Goal: Detect and measure particle collisions
Materials and Procedure
- You will need dry ice for this experiment. This can sometimes be purchased at party supply stores in small enough quantities for this experiment. Use all recommended safety precautions in handling this material!
- Follow the instructions at Build A Cloud Chamber to construct your own chamber. To see how things go together with a simple setup, watch this video from CERN on making a cloud chamber.
- Use the chamber to detect and count types of events, events in the presence of magnets, events despite metal sheets as barriers.
- short fat straight trails are alpha particles, usually from local radioactive gasses in the soil, like radon
- long straight trails are muons, particles produced when cosmic rays interact with atoms near the surface of the earth’s atmosphere
- zig-zag and corkscrew trailer are electrons or positrons
- forked trails are actual collisions
Rare picture showing all four major types of trails, taken at Pic du Midi By Cloudylabs (Own work) [CC BY-SA 3.0 (http://creativecommons.org/licenses/by-sa/3.0)], via Wikimedia Commons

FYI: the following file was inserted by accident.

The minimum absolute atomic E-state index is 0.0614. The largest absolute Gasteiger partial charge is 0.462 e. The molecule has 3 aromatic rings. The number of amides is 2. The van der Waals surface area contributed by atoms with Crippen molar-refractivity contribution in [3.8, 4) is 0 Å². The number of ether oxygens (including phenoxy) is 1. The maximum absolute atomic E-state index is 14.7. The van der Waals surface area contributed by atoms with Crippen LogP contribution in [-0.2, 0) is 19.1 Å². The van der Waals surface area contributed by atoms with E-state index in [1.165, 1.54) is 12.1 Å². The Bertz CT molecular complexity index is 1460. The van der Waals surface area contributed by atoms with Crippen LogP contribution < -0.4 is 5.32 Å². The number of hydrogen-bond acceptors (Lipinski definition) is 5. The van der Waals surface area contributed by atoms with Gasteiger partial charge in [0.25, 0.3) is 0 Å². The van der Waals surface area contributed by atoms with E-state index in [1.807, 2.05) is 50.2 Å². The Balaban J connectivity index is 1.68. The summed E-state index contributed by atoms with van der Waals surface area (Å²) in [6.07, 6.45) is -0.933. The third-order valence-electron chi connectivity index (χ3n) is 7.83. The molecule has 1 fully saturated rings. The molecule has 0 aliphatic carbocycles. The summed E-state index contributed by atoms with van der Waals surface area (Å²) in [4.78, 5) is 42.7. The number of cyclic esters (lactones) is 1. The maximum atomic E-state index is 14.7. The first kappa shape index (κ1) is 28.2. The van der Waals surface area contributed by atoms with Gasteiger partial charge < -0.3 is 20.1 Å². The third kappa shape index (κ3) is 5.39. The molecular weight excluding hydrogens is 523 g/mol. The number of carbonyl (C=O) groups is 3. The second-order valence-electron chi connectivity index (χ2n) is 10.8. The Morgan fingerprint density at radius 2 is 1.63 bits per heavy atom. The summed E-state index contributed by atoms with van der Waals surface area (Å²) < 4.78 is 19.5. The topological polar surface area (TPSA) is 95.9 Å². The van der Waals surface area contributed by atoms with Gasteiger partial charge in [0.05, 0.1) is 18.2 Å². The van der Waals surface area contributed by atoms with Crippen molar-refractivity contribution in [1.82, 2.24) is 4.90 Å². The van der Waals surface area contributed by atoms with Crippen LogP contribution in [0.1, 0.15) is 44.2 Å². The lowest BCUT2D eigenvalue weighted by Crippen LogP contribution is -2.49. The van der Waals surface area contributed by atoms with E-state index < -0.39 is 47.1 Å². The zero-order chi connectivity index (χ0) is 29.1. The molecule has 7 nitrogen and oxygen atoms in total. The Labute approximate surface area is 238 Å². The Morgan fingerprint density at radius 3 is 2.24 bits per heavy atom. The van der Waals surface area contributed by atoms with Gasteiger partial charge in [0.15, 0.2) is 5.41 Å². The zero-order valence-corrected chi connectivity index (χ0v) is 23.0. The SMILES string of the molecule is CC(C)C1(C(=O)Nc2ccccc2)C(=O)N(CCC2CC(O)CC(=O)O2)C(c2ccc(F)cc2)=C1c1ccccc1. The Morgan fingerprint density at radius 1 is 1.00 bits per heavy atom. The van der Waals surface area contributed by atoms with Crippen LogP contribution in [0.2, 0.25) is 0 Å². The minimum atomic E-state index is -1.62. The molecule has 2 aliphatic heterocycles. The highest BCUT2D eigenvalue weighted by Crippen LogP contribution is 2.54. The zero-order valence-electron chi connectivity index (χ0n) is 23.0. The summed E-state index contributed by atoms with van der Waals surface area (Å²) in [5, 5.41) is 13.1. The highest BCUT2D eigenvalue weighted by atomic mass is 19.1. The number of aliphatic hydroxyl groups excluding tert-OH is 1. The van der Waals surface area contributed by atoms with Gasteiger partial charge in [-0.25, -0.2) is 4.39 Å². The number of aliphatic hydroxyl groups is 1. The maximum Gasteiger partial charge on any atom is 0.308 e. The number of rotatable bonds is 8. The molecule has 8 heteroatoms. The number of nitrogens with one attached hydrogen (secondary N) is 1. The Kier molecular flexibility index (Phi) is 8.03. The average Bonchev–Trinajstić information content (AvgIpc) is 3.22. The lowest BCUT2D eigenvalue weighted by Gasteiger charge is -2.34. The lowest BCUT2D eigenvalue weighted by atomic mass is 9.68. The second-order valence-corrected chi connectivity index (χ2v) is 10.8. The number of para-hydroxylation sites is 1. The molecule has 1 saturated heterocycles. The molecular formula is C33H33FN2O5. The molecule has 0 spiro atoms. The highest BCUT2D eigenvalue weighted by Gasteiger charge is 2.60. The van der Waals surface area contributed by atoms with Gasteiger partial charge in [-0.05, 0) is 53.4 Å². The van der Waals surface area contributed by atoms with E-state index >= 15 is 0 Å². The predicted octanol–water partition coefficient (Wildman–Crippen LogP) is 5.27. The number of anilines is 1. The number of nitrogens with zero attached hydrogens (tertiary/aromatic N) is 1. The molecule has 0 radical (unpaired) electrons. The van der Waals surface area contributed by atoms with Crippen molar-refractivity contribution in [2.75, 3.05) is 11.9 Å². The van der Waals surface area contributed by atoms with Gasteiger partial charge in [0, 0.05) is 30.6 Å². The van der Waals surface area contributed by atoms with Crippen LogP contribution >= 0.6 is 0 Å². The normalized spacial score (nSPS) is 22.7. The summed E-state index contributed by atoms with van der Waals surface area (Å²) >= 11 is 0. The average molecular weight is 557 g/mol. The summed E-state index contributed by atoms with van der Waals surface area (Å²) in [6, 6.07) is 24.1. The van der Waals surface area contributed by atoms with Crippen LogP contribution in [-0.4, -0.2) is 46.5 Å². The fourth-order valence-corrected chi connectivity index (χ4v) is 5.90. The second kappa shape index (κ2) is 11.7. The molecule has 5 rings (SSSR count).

- If possible, set up a grid behind your chamber so that you can measure length of trails. See if you can photograph any events.
- If you cannot photograph the events you observe, sketch several representative ones. Identify the type of trail and estimate lengths.
- Standard stuff: You should explain enough that someone else can repeeat your experiment to verify your results.
Post your report to the Lab thread at the Moodle.
© 2005 - 2019 This course is offered through Scholars Online, a non-profit organization supporting classical Christian education through online courses. Permission to copy course content (lessons and labs) for personal study is granted to students currently or formerly enrolled in the course through Scholars Online. Reproduction for any other purpose, without the express written consent of the author, is prohibited.